May the Virgin Mary help us to walk along the paths of generous love towards others, the path of the Good Samaritan. May you help us live the main commandment that Christ left us. And this is the way to enter into eternal life.
[Original text: Italian]
[Translation by Deborah Castellano Lubov]
After the Angelus:
Dear Brothers and Sisters,
Today is “Sea Sunday,” in support of the pastoral care of seafarers. I encourage seafarers and fishermen in their work, often hard and risky, as well as chaplains and volunteers in their valuable service. May Mary, Star of the Sea, watch over you!
And I greet all of you, the faithful of Rome and from many parts of Italy and the world.
I address a special greeting to the pilgrims from Puerto Rico; those Poles who have completed a relay race from Krakow to Rome – good! -; and I extend this greeting to participants in the great pilgrimage of the Family of Radio Maria to the Jasna Góra Monastery, now in its 25th year. But I was there I also heard some of my compatriots who are not silent. Argentines who are here, and make noise – [que hacen lío] – a special greeting!
I greet the families of the diocese of Adria-Rovigo, the Daughters of Charity of the Most Precious Blood, the Secular Order Teresian, the faithful of Limbiate and John Paul II Missionary Community.
I wish you all a good Sunday, and a hot Sunday! Please do not forget to pray for me. Good lunch and goodbye!
[Original text: Italian] [Zenit News Translation by Deborah Castellano Lubov]

#PopeFrancis approves Decrees for New Saints at #Vatican -

(Vatican Radio) Pope Francis on Friday (8 July, 2016) received in private audience His Eminence Cardinal Angelo Amato, S.D.B., Prefect of the Congregation for the Causes of Saints. During the audience the Holy Father authorized the Congregation to promulgate the decrees regarding:
  • A miracle attributed to the intercession of the Venerable Servant of God Luis Antonio Rosa Ormières, priest and founder of the Congregation of the Sisters of the Holy Guardian Angel; born July 4, 1809 and died on 16 January1890;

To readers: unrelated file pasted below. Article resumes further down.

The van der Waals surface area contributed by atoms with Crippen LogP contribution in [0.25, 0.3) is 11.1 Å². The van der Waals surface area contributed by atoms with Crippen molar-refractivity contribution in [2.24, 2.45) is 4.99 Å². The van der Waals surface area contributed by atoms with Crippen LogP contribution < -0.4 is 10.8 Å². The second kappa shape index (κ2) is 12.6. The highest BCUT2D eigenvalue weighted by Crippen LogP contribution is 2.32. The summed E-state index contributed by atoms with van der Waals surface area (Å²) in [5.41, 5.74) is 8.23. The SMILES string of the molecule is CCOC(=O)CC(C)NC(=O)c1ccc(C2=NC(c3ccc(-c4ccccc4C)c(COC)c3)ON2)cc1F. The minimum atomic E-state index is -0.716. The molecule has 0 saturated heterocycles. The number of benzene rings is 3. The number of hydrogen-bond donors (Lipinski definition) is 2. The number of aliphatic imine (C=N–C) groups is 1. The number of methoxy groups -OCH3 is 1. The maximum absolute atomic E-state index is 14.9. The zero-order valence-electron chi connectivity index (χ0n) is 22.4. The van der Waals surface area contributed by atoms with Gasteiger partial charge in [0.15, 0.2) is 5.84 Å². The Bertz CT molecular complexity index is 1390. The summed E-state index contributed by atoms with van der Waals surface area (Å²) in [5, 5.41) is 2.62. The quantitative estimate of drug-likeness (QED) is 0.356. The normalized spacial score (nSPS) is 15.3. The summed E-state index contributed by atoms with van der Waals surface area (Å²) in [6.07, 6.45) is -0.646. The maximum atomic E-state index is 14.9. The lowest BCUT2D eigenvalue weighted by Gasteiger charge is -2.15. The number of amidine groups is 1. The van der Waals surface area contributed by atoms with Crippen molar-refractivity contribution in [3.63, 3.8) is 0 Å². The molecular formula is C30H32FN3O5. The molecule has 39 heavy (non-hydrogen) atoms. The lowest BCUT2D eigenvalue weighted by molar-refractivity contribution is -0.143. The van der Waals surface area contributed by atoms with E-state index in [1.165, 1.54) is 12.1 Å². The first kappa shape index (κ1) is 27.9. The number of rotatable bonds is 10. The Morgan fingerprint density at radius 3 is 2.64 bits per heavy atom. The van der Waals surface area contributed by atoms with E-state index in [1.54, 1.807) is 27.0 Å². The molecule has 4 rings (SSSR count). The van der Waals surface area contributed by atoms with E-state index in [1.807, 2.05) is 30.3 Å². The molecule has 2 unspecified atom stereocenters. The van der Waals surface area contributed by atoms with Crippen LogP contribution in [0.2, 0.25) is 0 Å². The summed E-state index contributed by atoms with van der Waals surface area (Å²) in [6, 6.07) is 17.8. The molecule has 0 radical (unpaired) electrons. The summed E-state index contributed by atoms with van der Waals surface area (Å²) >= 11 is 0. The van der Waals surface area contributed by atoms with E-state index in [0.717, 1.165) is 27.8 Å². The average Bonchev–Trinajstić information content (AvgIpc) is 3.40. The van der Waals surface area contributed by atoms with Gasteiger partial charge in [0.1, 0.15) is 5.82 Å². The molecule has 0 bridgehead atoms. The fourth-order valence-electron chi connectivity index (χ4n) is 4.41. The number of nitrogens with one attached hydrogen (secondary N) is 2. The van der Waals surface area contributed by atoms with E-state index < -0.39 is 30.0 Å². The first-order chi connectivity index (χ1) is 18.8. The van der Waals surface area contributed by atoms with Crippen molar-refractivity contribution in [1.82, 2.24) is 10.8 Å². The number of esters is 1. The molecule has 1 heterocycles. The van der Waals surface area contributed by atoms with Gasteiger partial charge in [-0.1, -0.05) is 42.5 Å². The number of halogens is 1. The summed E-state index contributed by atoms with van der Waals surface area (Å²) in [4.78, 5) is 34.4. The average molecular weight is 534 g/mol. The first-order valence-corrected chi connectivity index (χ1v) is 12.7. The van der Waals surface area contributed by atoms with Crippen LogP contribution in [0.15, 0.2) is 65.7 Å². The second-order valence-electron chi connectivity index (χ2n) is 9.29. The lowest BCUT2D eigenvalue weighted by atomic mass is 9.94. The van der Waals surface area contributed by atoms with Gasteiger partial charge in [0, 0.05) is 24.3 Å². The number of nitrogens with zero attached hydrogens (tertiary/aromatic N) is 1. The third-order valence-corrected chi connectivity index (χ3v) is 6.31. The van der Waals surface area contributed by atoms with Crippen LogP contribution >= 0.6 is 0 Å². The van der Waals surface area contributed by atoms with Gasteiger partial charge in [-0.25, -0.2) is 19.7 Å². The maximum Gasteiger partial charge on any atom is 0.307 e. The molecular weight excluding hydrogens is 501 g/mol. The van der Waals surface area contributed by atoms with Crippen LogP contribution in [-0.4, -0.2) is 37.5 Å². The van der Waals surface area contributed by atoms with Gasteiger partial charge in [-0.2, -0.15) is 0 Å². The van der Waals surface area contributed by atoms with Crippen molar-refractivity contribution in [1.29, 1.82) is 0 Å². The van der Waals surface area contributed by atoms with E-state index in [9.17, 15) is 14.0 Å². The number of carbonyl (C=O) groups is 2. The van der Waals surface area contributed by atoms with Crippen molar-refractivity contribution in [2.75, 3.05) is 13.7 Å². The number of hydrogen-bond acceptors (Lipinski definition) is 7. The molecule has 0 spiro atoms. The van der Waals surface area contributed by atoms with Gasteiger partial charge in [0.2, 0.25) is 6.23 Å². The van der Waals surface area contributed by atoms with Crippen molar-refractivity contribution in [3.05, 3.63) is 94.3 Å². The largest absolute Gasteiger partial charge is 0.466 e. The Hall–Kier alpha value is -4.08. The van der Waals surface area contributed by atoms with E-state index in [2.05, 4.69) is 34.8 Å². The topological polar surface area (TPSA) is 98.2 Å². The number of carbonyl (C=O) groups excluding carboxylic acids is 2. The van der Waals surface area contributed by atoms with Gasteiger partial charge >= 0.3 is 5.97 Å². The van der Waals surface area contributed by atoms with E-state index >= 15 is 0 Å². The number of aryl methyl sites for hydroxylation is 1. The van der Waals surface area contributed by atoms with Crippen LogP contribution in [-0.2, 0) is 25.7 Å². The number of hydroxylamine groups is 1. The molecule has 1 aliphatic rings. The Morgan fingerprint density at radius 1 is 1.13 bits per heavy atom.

• The martyrdom of the Servants of God Antonio Arribas Hortigüela and 6 Companions, Missionaries of the Sacred Heart; killed in hatred of the Faith, September 29, 1936;
  • The martyrdom of the Servant of God Josef Mayr-Nusser, a layman; killed in hatred of the Faith, February 24, 1945;
  • The heroic virtues of Servant of God Alfonse Gallegos of the Order of Augustinian Recollects, Titular Bishop of Sasabe, auxiliary of Sacramento; born February 20, 1931 and died October 6, 1991;
  • The heroic virtues of Servant of God Rafael Sánchez García, diocesan priest; born June 14, 1911 and died on August 8, 1973;
  • The heroic virtues of Servant of God Andrés García Acosta, professed layman of the Order of Friars Minor; born January 10, 1800 and died January 14, 1853;
  • The heroic virtues of Servant of God Joseph Marchetti, professed priest of the Congregation of the Missionaries of St. Charles; born October 3, 1869 and died December 14, 1896;
  • The heroic virtues of Servant of God Giacomo Viale, professed priest of the Order of Friars Minor, pastor of Bordighera; born February 28, 1830 and died April 16, 1912;
  • The heroic virtues of the Servant of God Maria Pia of the Cross (née Maddalena Notari), foundress of the Congregation of Crucified Sisters Adorers of the Eucharist; born December 2, 1847 and died on 1 July 1919.

Sunday Mass Online : Sun. July 10, 2016 - #Eucharist - Readings and Video - 15th Ord. Time C

Fifteenth Sunday in Ordinary Time
Lectionary: 105

Reading 1DT 30:10-14

Moses said to the people:
"If only you would heed the voice of the LORD, your God,
and keep his commandments and statutes
that are written in this book of the law,
when you return to the LORD, your God,
with all your heart and all your soul.

"For this command that I enjoin on you today
is not too mysterious and remote for you.
It is not up in the sky, that you should say,
'Who will go up in the sky to get it for us
and tell us of it, that we may carry it out?'
Nor is it across the sea, that you should say,
'Who will cross the sea to get it for us
and tell us of it, that we may carry it out?'
No, it is something very near to you,
already in your mouths and in your hearts;
you have only to carry it out."

Responsorial PsalmPS 69:14, 17, 30-31, 33-34, 36, 37

R. (cf. 33) Turn to the Lord in your need, and you will live.
I pray to you, O LORD,
for the time of your favor, O God!
In your great kindness answer me